GDAC gave me the opportunity to switch career paths to a field that reflects who I am and what I am passionate about; for that, I will always be grateful. After returning home to Trinidad, there was still the desire to have the capacity to design. I wanted the opportunity to fully understand structures, hence, my venture into civil engineering. I am pursuing a bachelor’s degree in Civil Engineering with a specialization in Structural Engineering at the University of Trinidad and Tobago part-time. I also work full time at the Urban Development Corporation of Trinidad and Tobago in the facilities and maintenance department. We and the construction department are responsible for the restoration and maintenance of our heritage sites, among other commercial buildings.
Facilities Project Coordinator, Trinidad and Tobago
Bachelor of Arts in History and Theory of Architecture, Carleton University
Once you’ve chosen your program, you will need to request an application account through Carleton University. Instructions can be found at http://graduate.carleton.ca/apply-online/
January 15 – July 15 — guarantees your application will be reviewed for consideration of admission. Applications are reviewed on a rolling basis until the program is full.
International students are strongly encouraged to apply early so that visas and WES transcripts are received before the term starts.
No – our admission is to the fall semester only.
M.Arch 8 credit:
Successful completion of a four-year undergraduate degree in architecture or its equivalent with a minimum academic average of B minus
M.Arch 15.5 credit:
an honours degree in another discipline with a minimum academic average of B+
Successful completion of Carleton’s Bachelor of Architectural Studies (Urbanism, Conservation & Sustainability) degree with a minimum academic average of B+
Successful completion of a degree in architectural studies with a minimum academic average of B-
PhD in Architecture:
Master of Architecture or a recognized equivalent in a discipline related to the strengths of the program with a minimum GPA of A-
Graduate Diploma in Architectural Conservation:
BAS or equivalent degree in architecture with an average of B+ or higher
Required Courses (fall and winter)
CDNS 5401 Heritage Conservation I: History, Principles, and Concepts
ARCC 5401 Workshop: Technical Studies in Heritage Conservation
ARCU 5402 Workshop: Urban Studies in Heritage Conservation / CDNS 5403 Heritage Conservation and Sustainability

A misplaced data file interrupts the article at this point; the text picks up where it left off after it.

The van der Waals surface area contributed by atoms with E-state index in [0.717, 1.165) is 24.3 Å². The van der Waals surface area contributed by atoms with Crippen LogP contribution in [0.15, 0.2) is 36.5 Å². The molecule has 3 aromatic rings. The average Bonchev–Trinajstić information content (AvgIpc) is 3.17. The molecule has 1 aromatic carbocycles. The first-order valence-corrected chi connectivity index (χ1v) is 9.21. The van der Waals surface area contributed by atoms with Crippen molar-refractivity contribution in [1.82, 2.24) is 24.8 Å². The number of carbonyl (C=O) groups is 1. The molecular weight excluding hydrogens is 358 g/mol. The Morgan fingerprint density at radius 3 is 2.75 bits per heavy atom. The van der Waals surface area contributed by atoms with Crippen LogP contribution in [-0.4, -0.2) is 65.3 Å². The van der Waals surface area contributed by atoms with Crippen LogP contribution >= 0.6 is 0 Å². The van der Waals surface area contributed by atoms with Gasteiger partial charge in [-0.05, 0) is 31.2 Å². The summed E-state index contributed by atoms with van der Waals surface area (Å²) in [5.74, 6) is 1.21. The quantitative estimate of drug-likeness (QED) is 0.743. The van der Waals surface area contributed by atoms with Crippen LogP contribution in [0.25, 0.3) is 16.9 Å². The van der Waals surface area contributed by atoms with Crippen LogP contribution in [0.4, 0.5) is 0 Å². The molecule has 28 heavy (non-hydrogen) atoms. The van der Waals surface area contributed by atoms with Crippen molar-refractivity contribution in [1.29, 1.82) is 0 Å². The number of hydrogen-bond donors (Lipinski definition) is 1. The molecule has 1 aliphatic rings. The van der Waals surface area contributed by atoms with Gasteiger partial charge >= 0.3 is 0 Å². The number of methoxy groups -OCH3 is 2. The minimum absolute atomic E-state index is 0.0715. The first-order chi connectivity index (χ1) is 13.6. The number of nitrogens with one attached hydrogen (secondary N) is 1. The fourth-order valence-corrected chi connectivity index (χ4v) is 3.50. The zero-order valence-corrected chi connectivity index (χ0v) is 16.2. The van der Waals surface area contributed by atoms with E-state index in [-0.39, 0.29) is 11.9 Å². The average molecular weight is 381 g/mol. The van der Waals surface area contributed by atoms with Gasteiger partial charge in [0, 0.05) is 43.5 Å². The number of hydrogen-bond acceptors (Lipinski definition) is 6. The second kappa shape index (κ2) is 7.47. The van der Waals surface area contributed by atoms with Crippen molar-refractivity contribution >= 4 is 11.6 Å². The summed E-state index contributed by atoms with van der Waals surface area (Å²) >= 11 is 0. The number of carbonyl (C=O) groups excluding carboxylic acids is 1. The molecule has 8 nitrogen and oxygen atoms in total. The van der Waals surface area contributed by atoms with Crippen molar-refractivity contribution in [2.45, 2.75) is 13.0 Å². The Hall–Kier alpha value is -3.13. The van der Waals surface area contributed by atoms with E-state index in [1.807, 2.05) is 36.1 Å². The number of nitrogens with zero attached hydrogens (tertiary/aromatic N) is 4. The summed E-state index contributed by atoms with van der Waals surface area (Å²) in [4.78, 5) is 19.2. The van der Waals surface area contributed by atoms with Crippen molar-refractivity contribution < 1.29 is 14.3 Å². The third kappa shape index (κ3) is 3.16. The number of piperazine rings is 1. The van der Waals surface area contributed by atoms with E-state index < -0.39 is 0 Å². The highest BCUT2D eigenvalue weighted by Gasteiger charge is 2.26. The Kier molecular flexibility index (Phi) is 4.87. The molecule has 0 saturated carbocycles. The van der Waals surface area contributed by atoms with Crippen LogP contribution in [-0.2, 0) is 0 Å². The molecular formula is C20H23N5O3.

ARCH 4200 Architectural Conservation Philosophy and Ethics
CDNS 5402 Heritage Conservation II: Theory in Practice
ARCN 5100 Representation and Documentation in Architectural Conservation
ARCH 5402 Evaluation of Heritage Properties
ARCH 4002 Canadian Architecture
There are two ways to apply for the Graduate Diploma in Architectural Conservation:
(1) The Direct entry (DIP-AC) is for students with a professional degree in architecture or related discipline.
• Full time study: 8 months (September to April)
• Part time: up to 3 years to complete
(2) For students currently enrolled in Carleton’s Master of Architecture (DAC 31).
Students may apply to the Graduate Diploma in Architectural Conservation during the first year of study.
Online application deadline: January 15 to July 15.
Admission Requirements for all applicants:
• Bachelor degree with an average of B+ or higher
• Statement of Intent outlining why you wish to pursue a diploma in conservation
• Short Curriculum Vitae or Résumé
• Two confidential letters of reference
• Transcripts (international students must submit transcripts for evaluation by World Education Services). The process could take several months
• Portfolio (showing personal and/or professional work)
• English language proficiency if your first language is not English https://graduate.carleton.ca/international/english-second-language/
Admission is offered on a rolling basis. International students are strongly encouraged to apply early so that visas and WES transcripts are received before the term starts.
For more information please contact our Graduate Diploma Coordinator Mariana Esponda (firstname.lastname@example.org).